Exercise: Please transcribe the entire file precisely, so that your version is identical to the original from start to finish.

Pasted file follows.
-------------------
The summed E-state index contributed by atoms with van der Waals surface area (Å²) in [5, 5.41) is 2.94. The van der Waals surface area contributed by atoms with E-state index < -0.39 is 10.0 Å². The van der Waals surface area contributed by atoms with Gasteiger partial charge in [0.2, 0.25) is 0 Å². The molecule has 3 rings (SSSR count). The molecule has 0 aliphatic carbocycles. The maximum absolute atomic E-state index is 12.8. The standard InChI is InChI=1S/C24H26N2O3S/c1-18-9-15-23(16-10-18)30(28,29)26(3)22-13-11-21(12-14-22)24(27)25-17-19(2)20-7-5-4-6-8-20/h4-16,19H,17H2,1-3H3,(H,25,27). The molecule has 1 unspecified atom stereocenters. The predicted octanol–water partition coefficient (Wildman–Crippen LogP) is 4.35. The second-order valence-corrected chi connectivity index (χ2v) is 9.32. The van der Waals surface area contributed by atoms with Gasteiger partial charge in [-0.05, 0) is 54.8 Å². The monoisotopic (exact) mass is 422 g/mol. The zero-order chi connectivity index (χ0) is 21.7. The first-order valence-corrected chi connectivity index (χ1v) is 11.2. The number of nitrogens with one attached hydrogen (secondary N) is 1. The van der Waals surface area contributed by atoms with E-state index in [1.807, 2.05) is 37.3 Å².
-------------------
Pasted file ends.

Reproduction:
The summed E-state index contributed by atoms with van der Waals surface area (Å²) in [5, 5.41) is 2.94. The van der Waals surface area contributed by atoms with E-state index < -0.39 is 10.0 Å². The van der Waals surface area contributed by atoms with Gasteiger partial charge in [0.2, 0.25) is 0 Å². The molecule has 3 rings (SSSR count). The molecule has 0 aliphatic carbocycles. The maximum absolute atomic E-state index is 12.8. The standard InChI is InChI=1S/C24H26N2O3S/c1-18-9-15-23(16-10-18)30(28,29)26(3)22-13-11-21(12-14-22)24(27)25-17-19(2)20-7-5-4-6-8-20/h4-16,19H,17H2,1-3H3,(H,25,27). The molecule has 1 unspecified atom stereocenters. The predicted octanol–water partition coefficient (Wildman–Crippen LogP) is 4.35. The second-order valence-corrected chi connectivity index (χ2v) is 9.32. The van der Waals surface area contributed by atoms with Gasteiger partial charge in [-0.05, 0) is 54.8 Å². The monoisotopic (exact) mass is 422 g/mol. The zero-order chi connectivity index (χ0) is 21.7. The first-order valence-corrected chi connectivity index (χ1v) is 11.2. The number of nitrogens with one attached hydrogen (secondary N) is 1. The van der Waals surface area contributed by atoms with E-state index in [1.807, 2.05) is 37.3 Å².